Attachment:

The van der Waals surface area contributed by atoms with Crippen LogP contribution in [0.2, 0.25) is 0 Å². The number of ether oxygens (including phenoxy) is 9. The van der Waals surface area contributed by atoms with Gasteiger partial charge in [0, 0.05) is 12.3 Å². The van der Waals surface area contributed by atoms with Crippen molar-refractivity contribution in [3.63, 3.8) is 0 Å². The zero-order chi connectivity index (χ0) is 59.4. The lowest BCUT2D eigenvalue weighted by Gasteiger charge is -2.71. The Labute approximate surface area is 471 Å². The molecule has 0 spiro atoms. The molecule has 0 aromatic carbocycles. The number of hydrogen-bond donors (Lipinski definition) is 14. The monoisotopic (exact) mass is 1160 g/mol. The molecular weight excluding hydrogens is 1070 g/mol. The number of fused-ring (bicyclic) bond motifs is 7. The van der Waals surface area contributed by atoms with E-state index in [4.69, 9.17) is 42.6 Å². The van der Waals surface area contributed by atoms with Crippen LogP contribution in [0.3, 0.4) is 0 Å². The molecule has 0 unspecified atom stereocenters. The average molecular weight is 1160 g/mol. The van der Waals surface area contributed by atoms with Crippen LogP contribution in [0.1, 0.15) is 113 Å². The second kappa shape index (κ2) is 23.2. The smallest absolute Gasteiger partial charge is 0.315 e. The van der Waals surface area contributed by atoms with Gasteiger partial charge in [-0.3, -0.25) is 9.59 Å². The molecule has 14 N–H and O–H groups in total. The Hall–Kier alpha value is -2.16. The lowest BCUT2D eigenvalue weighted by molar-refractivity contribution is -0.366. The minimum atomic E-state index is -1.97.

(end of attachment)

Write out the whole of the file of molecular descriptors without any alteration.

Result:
The van der Waals surface area contributed by atoms with Crippen LogP contribution in [0.2, 0.25) is 0 Å². The number of ether oxygens (including phenoxy) is 9. The van der Waals surface area contributed by atoms with Gasteiger partial charge in [0, 0.05) is 12.3 Å². The van der Waals surface area contributed by atoms with Crippen molar-refractivity contribution in [3.63, 3.8) is 0 Å². The zero-order chi connectivity index (χ0) is 59.4. The lowest BCUT2D eigenvalue weighted by Gasteiger charge is -2.71. The Labute approximate surface area is 471 Å². The molecule has 0 spiro atoms. The molecule has 0 aromatic carbocycles. The number of hydrogen-bond donors (Lipinski definition) is 14. The monoisotopic (exact) mass is 1160 g/mol. The molecular weight excluding hydrogens is 1070 g/mol. The number of fused-ring (bicyclic) bond motifs is 7. The van der Waals surface area contributed by atoms with E-state index in [4.69, 9.17) is 42.6 Å². The van der Waals surface area contributed by atoms with Crippen LogP contribution in [0.3, 0.4) is 0 Å². The molecule has 0 unspecified atom stereocenters. The average molecular weight is 1160 g/mol. The van der Waals surface area contributed by atoms with Crippen LogP contribution in [0.1, 0.15) is 113 Å². The second kappa shape index (κ2) is 23.2. The smallest absolute Gasteiger partial charge is 0.315 e. The van der Waals surface area contributed by atoms with Gasteiger partial charge in [-0.3, -0.25) is 9.59 Å². The molecule has 14 N–H and O–H groups in total. The Hall–Kier alpha value is -2.16. The lowest BCUT2D eigenvalue weighted by molar-refractivity contribution is -0.366. The minimum atomic E-state index is -1.97.